Complexity and Coupling in the Global System

Mauro Guillén
Event date
Event time
Saïd Business School
Park End Street
Event type
Lectures and seminars
Disabled access?
Booking required

Held in conjunction with Oxford University Press, the Clarendon Lectures are designed to inform a general academic audience of important issues in management and the social sciences.

The Architecture of Collapse: The Global System in the 21st Century

The global system is both highly structured and predictable. And yet, crises and other episodes of abrupt change do occur rather frequently. These three lectures will develop a new theoretical framework to think about the evolution of the global system in terms of its interactive complexity and degree of coupling. These two variables will be examined at the level of the global network of nation-states, and within countries. Economic, political and social factors will be taken into consideration when it comes to assessing the structure of the global system and its evolution over time. The lectures will show how management theory and organizational sociology can be used to understand dynamics at the global level.

Complexity and Coupling in the Global System

Tuesday 29 April, 17:30

Is the global system becoming more interactively complex and tightly coupled? Drawing on a variety of theoretical perspectives—world-system, world-society, open-economy politics, new international trade theory, normal accidents—Professor Guillen will lay out the paradoxical development of the global system along economic, political, and social dimensions. He will focus on the paradoxes of predictability, coupling, and differentiated convergence, and offer a variety of empirical indicators over time. The attention will be placed on both nodes in the global system and relationships among them.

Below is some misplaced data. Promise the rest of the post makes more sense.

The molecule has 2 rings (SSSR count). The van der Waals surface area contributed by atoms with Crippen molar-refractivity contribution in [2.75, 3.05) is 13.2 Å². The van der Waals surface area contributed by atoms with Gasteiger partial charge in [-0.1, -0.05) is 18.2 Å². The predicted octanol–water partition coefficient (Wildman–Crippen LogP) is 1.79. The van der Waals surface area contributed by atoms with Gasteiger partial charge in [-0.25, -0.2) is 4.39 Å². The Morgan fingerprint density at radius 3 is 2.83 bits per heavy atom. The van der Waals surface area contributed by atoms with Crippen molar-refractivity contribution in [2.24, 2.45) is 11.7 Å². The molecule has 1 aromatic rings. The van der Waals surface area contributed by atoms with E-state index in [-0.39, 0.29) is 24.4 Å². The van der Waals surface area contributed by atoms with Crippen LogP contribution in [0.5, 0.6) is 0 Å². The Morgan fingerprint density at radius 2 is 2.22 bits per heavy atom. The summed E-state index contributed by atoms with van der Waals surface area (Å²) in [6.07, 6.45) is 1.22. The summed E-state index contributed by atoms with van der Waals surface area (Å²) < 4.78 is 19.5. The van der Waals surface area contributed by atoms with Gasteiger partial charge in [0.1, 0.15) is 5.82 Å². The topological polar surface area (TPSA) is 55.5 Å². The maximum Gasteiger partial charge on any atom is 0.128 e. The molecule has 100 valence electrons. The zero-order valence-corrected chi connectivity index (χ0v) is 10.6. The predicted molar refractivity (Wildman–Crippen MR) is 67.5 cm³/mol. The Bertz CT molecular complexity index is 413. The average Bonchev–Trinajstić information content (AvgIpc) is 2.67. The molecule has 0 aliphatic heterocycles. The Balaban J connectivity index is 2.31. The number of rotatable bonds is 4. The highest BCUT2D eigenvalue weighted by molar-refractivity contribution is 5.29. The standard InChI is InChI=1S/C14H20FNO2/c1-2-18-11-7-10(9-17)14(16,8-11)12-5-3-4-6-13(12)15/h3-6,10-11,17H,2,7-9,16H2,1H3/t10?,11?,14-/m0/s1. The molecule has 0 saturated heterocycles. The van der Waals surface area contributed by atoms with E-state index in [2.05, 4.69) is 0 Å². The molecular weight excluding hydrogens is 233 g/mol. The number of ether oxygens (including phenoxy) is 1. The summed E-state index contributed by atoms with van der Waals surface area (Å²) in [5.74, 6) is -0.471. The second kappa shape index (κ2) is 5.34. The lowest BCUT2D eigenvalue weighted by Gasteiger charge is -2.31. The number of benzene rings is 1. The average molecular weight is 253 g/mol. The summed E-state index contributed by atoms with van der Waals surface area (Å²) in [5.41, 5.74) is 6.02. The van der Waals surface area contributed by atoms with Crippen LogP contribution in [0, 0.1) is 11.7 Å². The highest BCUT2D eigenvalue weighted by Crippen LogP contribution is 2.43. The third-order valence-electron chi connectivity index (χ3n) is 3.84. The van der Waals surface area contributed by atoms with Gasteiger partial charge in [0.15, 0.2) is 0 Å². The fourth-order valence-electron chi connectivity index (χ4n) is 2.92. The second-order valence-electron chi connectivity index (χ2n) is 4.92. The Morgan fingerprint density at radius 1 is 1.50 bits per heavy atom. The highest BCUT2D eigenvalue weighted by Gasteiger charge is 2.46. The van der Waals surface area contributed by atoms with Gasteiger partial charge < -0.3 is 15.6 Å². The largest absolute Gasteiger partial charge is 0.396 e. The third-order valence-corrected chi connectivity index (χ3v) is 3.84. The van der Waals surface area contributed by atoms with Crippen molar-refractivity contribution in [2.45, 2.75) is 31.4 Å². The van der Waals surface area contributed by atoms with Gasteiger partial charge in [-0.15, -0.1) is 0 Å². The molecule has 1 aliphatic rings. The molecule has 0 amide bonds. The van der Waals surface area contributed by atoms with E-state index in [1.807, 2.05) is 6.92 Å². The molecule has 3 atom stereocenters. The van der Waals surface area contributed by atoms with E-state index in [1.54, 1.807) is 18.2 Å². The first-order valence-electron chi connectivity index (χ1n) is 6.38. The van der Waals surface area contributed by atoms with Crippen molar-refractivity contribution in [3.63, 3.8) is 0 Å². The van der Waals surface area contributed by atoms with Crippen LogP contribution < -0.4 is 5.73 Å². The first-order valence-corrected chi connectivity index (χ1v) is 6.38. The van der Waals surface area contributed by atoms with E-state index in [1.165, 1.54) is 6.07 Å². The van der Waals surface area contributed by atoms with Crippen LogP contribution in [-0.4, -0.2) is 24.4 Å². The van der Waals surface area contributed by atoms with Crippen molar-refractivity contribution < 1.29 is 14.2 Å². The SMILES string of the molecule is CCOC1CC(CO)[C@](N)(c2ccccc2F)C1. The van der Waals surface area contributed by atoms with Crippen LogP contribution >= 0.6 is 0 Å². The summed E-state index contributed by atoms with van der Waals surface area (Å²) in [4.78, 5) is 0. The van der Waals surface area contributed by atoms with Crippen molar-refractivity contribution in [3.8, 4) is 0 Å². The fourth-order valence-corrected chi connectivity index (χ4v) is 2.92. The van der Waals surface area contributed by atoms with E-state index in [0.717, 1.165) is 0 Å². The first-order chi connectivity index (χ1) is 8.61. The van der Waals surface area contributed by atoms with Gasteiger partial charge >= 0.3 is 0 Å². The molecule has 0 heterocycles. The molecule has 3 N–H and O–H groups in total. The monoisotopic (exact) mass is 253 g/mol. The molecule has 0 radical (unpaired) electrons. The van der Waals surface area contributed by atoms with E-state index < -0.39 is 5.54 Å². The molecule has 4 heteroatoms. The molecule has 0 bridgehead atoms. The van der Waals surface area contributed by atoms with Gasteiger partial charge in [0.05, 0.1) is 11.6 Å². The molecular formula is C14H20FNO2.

Two Intriguing Cases of Complexity & Coupling: The Eurozone and the US/China Relationship

Wednesday 30 April, 17:30

Can we understand the trials and tribulations of the Eurozone by reference to complexity and coupling, especially when compared to the European Union? Is the US/China relationship another case of complexity and tight coupling? What can we learn about complex global systems from this comparison? In this second lecture Professor Guillen will argue that the Eurozone is likely to remain inherently unstable for a very long time, and that the US/China relationship can be seen as both stabilizing and destabilizing.

Isomorphism, Impermeability, and Institutional Diversity

Thursday 1 May, 17:30

Are isomorphic forces taking over the world? To what extent are nodes in the global system impermeable to them? What are the implications for institutional diversity? In this third lecture Professor Guillen will review the evidence when it comes to institutional convergence in form and in outcomes. He will introduce the concept of "impermeability" to account for different rates of institutional diffusion across national boundaries. He will use a variety of empirical examples to illustrate the problem, focusing on central bank independence and minority shareholder protections. He will also show that the world is not getting smaller, but actually more diverse.

Please arrive at 17:00 for a prompt 17:30 start.